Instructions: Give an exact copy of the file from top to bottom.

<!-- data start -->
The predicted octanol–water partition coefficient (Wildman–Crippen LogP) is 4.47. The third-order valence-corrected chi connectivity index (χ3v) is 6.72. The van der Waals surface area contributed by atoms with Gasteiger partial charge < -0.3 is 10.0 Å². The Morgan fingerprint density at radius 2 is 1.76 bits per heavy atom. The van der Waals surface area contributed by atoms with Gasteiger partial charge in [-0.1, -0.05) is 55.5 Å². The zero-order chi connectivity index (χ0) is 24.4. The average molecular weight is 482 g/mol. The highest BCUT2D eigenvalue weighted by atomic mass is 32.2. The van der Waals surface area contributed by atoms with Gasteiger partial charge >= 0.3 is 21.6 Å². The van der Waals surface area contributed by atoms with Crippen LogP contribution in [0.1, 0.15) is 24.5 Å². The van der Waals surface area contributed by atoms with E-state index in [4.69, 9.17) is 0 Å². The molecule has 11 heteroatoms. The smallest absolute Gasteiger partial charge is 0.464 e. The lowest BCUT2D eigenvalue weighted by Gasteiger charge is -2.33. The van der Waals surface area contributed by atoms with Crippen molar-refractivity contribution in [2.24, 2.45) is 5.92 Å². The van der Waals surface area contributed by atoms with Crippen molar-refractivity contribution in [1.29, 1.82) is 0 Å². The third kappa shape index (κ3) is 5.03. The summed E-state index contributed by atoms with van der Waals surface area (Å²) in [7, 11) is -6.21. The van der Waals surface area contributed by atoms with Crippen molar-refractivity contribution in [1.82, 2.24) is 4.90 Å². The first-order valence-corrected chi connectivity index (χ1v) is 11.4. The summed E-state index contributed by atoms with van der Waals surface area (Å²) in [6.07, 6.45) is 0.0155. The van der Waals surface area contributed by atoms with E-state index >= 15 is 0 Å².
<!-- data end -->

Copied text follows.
The predicted octanol–water partition coefficient (Wildman–Crippen LogP) is 4.47. The third-order valence-corrected chi connectivity index (χ3v) is 6.72. The van der Waals surface area contributed by atoms with Gasteiger partial charge < -0.3 is 10.0 Å². The Morgan fingerprint density at radius 2 is 1.76 bits per heavy atom. The van der Waals surface area contributed by atoms with Gasteiger partial charge in [-0.1, -0.05) is 55.5 Å². The zero-order chi connectivity index (χ0) is 24.4. The average molecular weight is 482 g/mol. The highest BCUT2D eigenvalue weighted by atomic mass is 32.2. The van der Waals surface area contributed by atoms with Gasteiger partial charge >= 0.3 is 21.6 Å². The van der Waals surface area contributed by atoms with Crippen LogP contribution in [0.1, 0.15) is 24.5 Å². The van der Waals surface area contributed by atoms with E-state index in [4.69, 9.17) is 0 Å². The molecule has 11 heteroatoms. The smallest absolute Gasteiger partial charge is 0.464 e. The lowest BCUT2D eigenvalue weighted by Gasteiger charge is -2.33. The van der Waals surface area contributed by atoms with Crippen molar-refractivity contribution in [2.24, 2.45) is 5.92 Å². The van der Waals surface area contributed by atoms with Crippen molar-refractivity contribution in [1.29, 1.82) is 0 Å². The third kappa shape index (κ3) is 5.03. The summed E-state index contributed by atoms with van der Waals surface area (Å²) in [7, 11) is -6.21. The van der Waals surface area contributed by atoms with Crippen molar-refractivity contribution in [1.82, 2.24) is 4.90 Å². The first-order valence-corrected chi connectivity index (χ1v) is 11.4. The summed E-state index contributed by atoms with van der Waals surface area (Å²) in [6.07, 6.45) is 0.0155. The van der Waals surface area contributed by atoms with E-state index >= 15 is 0 Å².